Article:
Last year, Buncombe County voters approved the Open Space Bond, which seeks to conserve 20% of the county’s land by 2030. Currently, 18.5% of land is protected. But at its May 2 meeting, Buncombe County Commissioners approved an official process for conserving more land through conservation easements.
What are conservation easements?
We’re so glad you asked. Simply put, conservation easements are legal agreements that limit uses of land in order to protect it. These agreements are permanent, making it a valuable tool in conserving land for generations to come.
What is the purpose of conservation easements?
- Improving water quality
- Maintaining wildlife habitats and migration paths
- Prohibiting future development
Buncombe County’s efforts
Proposed areas in Buncombe will be graded using a point system on these factors:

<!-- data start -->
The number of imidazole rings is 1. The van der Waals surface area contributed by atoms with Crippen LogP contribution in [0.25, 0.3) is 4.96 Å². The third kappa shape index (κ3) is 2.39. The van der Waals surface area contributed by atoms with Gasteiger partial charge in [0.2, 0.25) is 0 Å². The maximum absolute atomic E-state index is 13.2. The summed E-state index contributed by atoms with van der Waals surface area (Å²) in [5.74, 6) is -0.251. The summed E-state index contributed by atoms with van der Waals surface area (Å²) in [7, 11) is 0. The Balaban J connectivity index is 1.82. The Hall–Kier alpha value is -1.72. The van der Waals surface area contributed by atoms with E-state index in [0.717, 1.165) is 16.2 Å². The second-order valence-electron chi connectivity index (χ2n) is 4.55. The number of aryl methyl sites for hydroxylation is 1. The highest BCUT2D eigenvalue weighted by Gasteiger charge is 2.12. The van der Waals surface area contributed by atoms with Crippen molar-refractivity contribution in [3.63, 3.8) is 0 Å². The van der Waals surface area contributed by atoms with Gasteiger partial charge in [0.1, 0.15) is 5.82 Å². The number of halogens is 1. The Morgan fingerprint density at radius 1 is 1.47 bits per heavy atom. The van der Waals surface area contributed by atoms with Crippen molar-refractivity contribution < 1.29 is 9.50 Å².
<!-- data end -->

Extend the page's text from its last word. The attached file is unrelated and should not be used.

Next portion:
- The size of the land
- Proximity to existing preserved land
- Limited obstruction of scenic views
- Farmland preservation
- Public benefit
This set of criteria was created by Buncombe County staff along with the Agriculture Advisory Board, Land Conservation Advisory Board, and input from the public. This newly approved system will determine how funds from the $30 million Open Space Bond are spent.
With the evaluation process approved, the Agriculture Advisory Board and Land Conservation Advisory Board will now begin grading proposed conservation easement areas. Areas that meet the criteria will then be evaluated for funding. Here are four conservation easements that have been recently approved for funding:
- Tone Hollar Farm - 23 acres in Weaverville
- Soden Farm - 47 acres in Fairview
- Ramsey Farm - 40 acres in Weaverville
- Lake Eden Preserve - 336 acres in Black Mountain
Feeling passionate about protecting our environment? Learn more about Asheville’s land conservancies.